Liquid error: internal Jessica Dailey | People | Department of Anthropology | University of Notre Dame

Jessica Dailey

Biography

I am a Ph.D. student in the department of anthropology at the University of Notre Dame. I hold a B.A. in anthropology from Sonoma State University (2014), and an M.A. in sociocultural anthropology, with a special focus in medical anthropology, from San Francisco State University (2019). My work focuses on human reproduction—specifically, pregnancy, birth, postpartum, and related medical care. My research interests concern how reproductive care and practice create a space which connects large-scale social, political, and historical forces, and individual bodies, families, and lives—and as such, provide a means to critically view and better understand the movements of power through contemporary societies.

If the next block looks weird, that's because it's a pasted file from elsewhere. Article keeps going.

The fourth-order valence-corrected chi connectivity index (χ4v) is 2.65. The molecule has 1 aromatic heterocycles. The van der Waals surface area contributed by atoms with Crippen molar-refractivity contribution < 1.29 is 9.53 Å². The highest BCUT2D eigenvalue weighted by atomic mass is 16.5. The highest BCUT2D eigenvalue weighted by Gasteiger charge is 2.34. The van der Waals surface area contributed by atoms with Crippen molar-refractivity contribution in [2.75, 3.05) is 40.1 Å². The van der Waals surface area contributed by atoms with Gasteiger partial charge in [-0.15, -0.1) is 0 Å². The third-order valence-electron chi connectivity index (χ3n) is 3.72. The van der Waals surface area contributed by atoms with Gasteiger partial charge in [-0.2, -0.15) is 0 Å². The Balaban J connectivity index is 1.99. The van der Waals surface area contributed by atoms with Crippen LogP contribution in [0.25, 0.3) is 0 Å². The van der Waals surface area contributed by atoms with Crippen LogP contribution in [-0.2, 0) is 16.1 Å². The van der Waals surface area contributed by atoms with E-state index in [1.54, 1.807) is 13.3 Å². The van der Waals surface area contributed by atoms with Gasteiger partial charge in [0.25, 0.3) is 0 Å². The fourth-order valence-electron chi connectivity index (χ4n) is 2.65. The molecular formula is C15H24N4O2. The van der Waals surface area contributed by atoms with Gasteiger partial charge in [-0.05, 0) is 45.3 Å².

My work on my Master’s Degree at San Francisco State focused on alternative forms of prenatal and birth care in Sonoma County, California. I conducted original ethnographic fieldwork among a small community who actively sought out nonbiomedical forms of care, including midwife-attended homebirth. The results of this research led to a series of interesting considerations about how medical decision-making that favors non-dominant forms of care can express resistance to medical power and authority, convey one’s class position, and also demonstrate one’s belonging to a group.

At the University of Notre Dame, I intend to continue to focus my research on maternity care, and expand upon the ethnographic work I conducted during my master's program. Focusing on alternative birth care in the San Francisco Bay Area, my work explores how medical decision-making is mediated by a locally specific social contexts—such as shared community beliefs and values related to health, the body, and the nature of care relationships. It is my hope that interrogating of how social dynamics can render resistance against medical authority attractive—and in certain cases, necessary—can uncover ways to better understand resistance against mainstream medical and scientific power and knowledge more broadly.